Thursday, July 17, 2008

Media Notebook (July 17, 2008)

Collected and Edited by Rick Kaempfer

Highlights and links to the big stories in the news this week about the media. This column appears twice a week at MEDIA NOTEBOOK

Departing Tribune Editor: "It's a Complicated Time"
(Editor & Publisher) Joe Strupp writes: "Chicago Tribune Editor Ann Marie Lipinski says her decision to leave the job she has had for seven years -- and the paper where she has worked for 30 -- 'had been building' for at least several months. She told E&P last night that the latest round of planned layoffs (expected to cut 80 newsroom positions) and a decision to reduce news pages did not directly trigger her decision announced Monday. 'There is no one moment, no one day,' she said. 'It has been a growing desire to do something different.' Lipinski, 52, says she made the decision last Wednesday, then informing Tribune Publishing Executive Vice President Bob Gremillion that she would depart. Asked how much of her decision had been forced by Tribune officials, she declared: 'zero pushing, quite the contrary. They had hoped this would turn out differently. I have never had anything but support and admiration and a desire for me to stay.'"
The Beachwood Reporter had the very best coverage of her departure with lots of inside scoops.

Larry King signs deal to write autobiography

(Variety) Sam Thielman writes: "Larry King will tell all, again: Weinstein Books will publish the oft-chronicled 74-year-old interviewer's autobiography 'What Am I Doing Here?' on Father's Day 2009. The book, which will distributed by Hachette, will be written with assistance from Esquire writer Cal Fussman. King spoke highly of the pub and said that his "life story could not be in better hands."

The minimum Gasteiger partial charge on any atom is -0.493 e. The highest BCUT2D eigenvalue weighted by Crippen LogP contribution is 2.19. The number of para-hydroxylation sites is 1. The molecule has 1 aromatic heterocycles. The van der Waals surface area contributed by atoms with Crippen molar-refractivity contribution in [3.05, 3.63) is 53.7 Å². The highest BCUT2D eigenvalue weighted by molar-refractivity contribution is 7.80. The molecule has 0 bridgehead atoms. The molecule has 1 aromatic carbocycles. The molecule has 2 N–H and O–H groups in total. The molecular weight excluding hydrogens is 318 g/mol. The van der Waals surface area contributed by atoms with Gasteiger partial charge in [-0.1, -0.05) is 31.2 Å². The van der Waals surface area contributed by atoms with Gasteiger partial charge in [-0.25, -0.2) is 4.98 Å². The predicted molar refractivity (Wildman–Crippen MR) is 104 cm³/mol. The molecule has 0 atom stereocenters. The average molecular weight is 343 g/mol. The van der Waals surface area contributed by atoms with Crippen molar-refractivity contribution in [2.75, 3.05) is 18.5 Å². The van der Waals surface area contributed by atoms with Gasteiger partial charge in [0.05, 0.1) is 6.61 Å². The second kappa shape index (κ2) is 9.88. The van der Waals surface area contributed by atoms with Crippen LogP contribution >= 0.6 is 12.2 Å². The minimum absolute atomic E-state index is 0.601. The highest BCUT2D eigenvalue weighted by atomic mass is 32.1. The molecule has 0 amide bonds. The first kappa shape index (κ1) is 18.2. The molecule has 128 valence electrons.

Everyone in the business has a Larry King story, including me

SNL's Poehler lined up for "Office" spinoff
(TV Week) Joseph Adalian writes: "'Saturday Night Live' regular Amy Poehler is in advance negotiations with NBC to star in the network's upcoming spinoff of 'The Office,' according to network and talent agency sources. Creator Greg Daniels has been keeping details of his new series under wraps. So far, he and NBC have only confirmed the casting of Aziz Ansari in what's believed to a relatively minor role on the show. If Ms. Poehler finalizes a deal for the show, she will join SNL alum Tina Fey on NBC's Thursday night lineup. Ms. Fey, who stars in NBC's '30 Rock,' teamed with Ms. Poehler for the spring feature hit 'Baby Mama.' 'The Office' spinoff is scheduled to join NBC's Thursday roster in February, following a post-Super Bowl premiere. Ms. Poehler's departure from Saturday Night Live has been the subject of industry speculation for several months now. In addition to co-anchoring "Update," Ms. Poehler's best known character on SNL in recent months has been that of Hillary Rodham Clinton."